This week was the first time in my life that I saw more than a handful of people on TV who look like me.
As a gay kid who grew up on military bases, I don’t remember meeting a gay person until college. It was against the rules to be gay in the military back then so clearly, not a hot topic. You just didn’t think twice. Everyone was the same - same outfits, same haircuts, same cars, same assigned houses. Different was not an option.
Things have changed. The world has shifted - for army brats, gay kids, and love over the last decade. Now, we use “different” as a verb and an adjective. We even use it as a disqualification - things can be not “different’ enough. We can crave something different without even knowing what it is.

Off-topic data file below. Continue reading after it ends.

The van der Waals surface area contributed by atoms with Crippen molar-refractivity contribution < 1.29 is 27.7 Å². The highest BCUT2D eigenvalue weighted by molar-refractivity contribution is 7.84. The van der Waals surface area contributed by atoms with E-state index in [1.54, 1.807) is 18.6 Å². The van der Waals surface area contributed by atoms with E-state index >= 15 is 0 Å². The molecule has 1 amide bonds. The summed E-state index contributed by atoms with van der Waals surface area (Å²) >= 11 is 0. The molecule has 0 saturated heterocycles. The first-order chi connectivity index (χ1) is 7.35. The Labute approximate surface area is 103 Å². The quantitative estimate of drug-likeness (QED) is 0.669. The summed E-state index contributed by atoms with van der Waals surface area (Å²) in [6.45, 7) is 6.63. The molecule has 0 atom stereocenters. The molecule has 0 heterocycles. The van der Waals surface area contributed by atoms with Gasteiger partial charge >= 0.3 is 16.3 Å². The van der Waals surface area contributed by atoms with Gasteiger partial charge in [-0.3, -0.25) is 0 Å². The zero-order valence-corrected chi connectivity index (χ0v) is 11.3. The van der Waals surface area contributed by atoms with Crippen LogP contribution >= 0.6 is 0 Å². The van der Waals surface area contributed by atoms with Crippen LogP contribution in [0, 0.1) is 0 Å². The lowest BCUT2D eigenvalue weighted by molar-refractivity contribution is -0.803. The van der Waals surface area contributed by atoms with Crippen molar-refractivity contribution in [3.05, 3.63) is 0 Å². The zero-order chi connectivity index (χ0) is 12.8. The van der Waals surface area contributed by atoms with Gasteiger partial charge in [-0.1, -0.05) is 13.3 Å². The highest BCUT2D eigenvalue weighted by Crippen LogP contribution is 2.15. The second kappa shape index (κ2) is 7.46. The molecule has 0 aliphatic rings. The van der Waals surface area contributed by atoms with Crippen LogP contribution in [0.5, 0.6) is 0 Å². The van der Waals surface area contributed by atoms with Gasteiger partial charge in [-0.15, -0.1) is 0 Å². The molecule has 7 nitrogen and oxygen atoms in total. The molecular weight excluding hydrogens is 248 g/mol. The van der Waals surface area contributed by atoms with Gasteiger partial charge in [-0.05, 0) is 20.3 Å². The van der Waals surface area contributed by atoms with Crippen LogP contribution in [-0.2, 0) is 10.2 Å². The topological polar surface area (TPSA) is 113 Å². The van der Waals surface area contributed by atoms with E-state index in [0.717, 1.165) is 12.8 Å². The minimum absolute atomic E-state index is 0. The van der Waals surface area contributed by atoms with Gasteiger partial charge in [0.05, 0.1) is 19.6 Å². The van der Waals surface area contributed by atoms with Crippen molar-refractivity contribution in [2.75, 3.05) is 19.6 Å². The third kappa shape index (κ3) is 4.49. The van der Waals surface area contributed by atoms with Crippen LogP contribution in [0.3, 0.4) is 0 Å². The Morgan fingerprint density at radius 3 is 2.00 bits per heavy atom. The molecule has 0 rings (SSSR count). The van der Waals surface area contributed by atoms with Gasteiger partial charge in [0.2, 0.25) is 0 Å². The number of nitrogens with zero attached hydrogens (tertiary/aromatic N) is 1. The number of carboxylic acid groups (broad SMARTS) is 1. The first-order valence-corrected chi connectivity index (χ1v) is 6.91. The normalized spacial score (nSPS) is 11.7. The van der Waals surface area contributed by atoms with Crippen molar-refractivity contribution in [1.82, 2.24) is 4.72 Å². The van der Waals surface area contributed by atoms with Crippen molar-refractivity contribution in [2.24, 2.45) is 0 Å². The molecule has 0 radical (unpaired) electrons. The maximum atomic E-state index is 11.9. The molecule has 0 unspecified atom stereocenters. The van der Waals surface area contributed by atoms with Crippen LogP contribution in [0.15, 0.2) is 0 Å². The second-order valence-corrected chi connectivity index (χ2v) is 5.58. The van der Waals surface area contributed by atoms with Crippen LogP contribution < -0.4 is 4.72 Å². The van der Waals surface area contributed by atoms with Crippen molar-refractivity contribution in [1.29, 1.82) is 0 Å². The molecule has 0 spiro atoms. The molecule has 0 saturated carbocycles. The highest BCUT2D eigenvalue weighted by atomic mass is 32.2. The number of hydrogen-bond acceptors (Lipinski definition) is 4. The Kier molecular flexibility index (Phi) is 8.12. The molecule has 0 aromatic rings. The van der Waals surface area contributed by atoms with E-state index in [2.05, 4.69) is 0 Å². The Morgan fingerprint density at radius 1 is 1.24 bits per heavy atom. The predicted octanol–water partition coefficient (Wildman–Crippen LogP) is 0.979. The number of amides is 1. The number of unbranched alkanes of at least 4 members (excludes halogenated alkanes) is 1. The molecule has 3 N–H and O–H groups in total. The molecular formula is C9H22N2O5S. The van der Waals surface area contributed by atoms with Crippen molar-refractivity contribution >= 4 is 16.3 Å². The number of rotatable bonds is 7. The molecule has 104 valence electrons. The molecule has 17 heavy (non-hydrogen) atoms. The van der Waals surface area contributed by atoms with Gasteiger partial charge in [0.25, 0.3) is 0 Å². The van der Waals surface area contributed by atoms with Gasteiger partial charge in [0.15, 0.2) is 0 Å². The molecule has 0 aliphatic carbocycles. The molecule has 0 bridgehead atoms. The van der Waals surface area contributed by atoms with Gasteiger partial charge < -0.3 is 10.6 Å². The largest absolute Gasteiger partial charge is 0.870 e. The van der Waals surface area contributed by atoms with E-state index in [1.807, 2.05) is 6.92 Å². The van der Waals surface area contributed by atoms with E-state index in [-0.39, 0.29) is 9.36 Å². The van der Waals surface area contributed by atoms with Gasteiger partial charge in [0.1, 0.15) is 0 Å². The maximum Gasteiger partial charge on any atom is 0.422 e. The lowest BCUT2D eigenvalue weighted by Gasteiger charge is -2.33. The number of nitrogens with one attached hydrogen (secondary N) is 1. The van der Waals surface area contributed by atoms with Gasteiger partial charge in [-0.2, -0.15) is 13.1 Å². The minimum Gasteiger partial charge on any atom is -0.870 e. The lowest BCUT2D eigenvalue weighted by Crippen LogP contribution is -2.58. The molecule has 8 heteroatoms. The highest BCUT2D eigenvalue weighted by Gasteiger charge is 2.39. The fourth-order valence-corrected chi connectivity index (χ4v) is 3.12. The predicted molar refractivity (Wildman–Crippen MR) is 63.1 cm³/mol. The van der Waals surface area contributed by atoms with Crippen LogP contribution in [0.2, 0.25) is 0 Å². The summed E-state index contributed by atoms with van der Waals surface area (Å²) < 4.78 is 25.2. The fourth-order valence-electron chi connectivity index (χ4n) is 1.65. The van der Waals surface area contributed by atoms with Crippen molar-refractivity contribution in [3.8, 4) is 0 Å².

I think that’s what candidates are looking for right now: different. I’m not saying everyone is looking for a lesbian with my haircut on your homepage. They’re looking for someone to tell them a different story and break the cycle of work dread.
That first impression is everything if you want to convince them your company is actually different.
But I don’t have a checklist for you to accomplish that. Being distinctive doesn’t mean changing the pictures or going to the extremes of creativity. Different is a language that only the right people understand. Your difference is what the right people opt-in to, and you should be using that to your advantage.
Using the same language is what I talked about in every one of these blog posts.
Enjoy and have a great weekend -